27 JULY 1867, Page 2

Mr. Johnson does not seem to have even yet made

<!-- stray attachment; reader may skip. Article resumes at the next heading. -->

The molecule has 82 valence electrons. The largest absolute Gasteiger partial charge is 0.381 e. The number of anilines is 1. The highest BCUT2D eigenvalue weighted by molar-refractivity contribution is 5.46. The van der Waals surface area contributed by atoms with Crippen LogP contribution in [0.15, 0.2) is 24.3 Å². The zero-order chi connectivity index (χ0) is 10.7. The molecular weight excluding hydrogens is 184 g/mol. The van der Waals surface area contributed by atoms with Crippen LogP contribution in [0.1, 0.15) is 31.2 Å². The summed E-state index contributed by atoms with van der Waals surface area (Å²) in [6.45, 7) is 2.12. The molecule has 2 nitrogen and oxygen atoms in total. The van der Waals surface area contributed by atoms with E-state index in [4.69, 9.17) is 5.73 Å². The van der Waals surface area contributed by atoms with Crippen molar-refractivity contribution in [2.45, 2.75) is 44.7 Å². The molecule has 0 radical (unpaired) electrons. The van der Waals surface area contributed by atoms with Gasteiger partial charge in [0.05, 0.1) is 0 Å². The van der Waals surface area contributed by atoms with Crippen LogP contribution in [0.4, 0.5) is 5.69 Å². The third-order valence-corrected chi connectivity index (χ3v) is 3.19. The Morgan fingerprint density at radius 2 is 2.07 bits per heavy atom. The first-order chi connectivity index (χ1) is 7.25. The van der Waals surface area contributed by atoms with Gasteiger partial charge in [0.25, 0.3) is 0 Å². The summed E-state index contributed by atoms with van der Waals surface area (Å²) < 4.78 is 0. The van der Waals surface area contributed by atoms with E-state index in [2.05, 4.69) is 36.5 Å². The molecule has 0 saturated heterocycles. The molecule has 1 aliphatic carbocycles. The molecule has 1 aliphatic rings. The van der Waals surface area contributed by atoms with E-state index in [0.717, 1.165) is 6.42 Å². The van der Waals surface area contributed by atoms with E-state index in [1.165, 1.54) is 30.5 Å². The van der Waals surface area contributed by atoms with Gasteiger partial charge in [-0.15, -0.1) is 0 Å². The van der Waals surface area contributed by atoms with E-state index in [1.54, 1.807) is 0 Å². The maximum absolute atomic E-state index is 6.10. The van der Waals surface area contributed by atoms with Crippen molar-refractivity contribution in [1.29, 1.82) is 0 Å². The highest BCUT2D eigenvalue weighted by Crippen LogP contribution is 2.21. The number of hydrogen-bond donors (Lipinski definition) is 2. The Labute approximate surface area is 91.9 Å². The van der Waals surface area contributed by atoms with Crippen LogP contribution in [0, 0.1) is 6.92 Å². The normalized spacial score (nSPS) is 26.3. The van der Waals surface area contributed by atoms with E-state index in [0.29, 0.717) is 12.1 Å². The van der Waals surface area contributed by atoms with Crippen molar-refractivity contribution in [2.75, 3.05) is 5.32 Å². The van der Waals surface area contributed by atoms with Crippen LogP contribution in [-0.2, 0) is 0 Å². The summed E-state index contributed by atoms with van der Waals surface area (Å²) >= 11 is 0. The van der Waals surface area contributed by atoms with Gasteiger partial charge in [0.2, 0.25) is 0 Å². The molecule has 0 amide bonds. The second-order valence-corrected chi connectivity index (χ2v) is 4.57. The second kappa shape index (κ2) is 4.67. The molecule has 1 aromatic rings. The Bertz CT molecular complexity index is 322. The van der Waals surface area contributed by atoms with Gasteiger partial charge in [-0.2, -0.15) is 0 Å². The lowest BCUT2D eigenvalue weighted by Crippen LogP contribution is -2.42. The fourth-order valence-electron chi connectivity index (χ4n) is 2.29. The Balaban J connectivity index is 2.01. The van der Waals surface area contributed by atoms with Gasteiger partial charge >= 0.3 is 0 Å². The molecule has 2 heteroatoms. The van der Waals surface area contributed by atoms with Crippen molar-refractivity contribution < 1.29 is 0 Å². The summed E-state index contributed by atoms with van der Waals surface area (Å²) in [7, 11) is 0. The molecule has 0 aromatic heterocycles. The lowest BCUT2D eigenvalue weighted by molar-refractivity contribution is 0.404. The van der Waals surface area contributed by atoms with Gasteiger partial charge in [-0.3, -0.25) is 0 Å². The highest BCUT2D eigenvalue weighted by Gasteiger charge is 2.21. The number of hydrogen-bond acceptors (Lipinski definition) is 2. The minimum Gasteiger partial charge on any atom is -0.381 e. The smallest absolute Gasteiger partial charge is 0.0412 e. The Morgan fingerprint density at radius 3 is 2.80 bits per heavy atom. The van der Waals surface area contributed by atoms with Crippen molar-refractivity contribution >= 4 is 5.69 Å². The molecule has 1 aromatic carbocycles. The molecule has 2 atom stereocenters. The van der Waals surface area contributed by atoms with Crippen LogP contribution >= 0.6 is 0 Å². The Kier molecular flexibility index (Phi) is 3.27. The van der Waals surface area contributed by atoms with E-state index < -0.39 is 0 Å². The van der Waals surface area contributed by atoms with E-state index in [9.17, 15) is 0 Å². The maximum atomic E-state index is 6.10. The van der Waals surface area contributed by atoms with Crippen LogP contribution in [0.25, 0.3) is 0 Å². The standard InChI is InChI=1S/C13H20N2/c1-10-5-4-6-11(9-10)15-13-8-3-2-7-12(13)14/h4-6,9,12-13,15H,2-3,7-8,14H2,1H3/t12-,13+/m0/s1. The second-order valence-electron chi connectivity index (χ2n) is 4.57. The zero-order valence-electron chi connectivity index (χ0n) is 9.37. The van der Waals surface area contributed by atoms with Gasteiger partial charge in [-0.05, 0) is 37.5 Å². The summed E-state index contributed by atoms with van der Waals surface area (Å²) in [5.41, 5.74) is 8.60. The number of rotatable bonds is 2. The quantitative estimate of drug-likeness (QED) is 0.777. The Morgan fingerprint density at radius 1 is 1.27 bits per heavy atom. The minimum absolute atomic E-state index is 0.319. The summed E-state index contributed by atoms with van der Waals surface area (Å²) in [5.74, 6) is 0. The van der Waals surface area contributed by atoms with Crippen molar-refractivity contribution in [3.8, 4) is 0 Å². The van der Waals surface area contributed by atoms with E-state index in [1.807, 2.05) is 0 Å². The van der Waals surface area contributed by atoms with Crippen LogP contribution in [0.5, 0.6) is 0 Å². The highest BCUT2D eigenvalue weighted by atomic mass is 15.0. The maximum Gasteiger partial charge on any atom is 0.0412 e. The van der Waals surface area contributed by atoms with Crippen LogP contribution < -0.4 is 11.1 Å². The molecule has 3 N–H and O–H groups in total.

up his mind to abandon the struggle with Congress. Both Houses passed the Bill we mentioned last week, forbidding the removal of the Southern district military commanders without the consent of the Senate, and Mr. Johnson immediately vetoed it, on which both Houses passed it by a two-thirds' majority over his veto. It is obvious that the rumours which are re-circulated every three months about the Conservative reaction in the North are uni- formly baseless. The country farmers well know by this time what a piece of work is before them in revolutionizing society in the South. They know that a strict military regime is necessary to prepare for the election of loyal Conventions in the Southern States, and they have not the slightest intention of letting the ad interim authority slip back into the hands of secessionists in spirit. The American people are not quite so shilly-shally as the foolish newspapers would have us believe.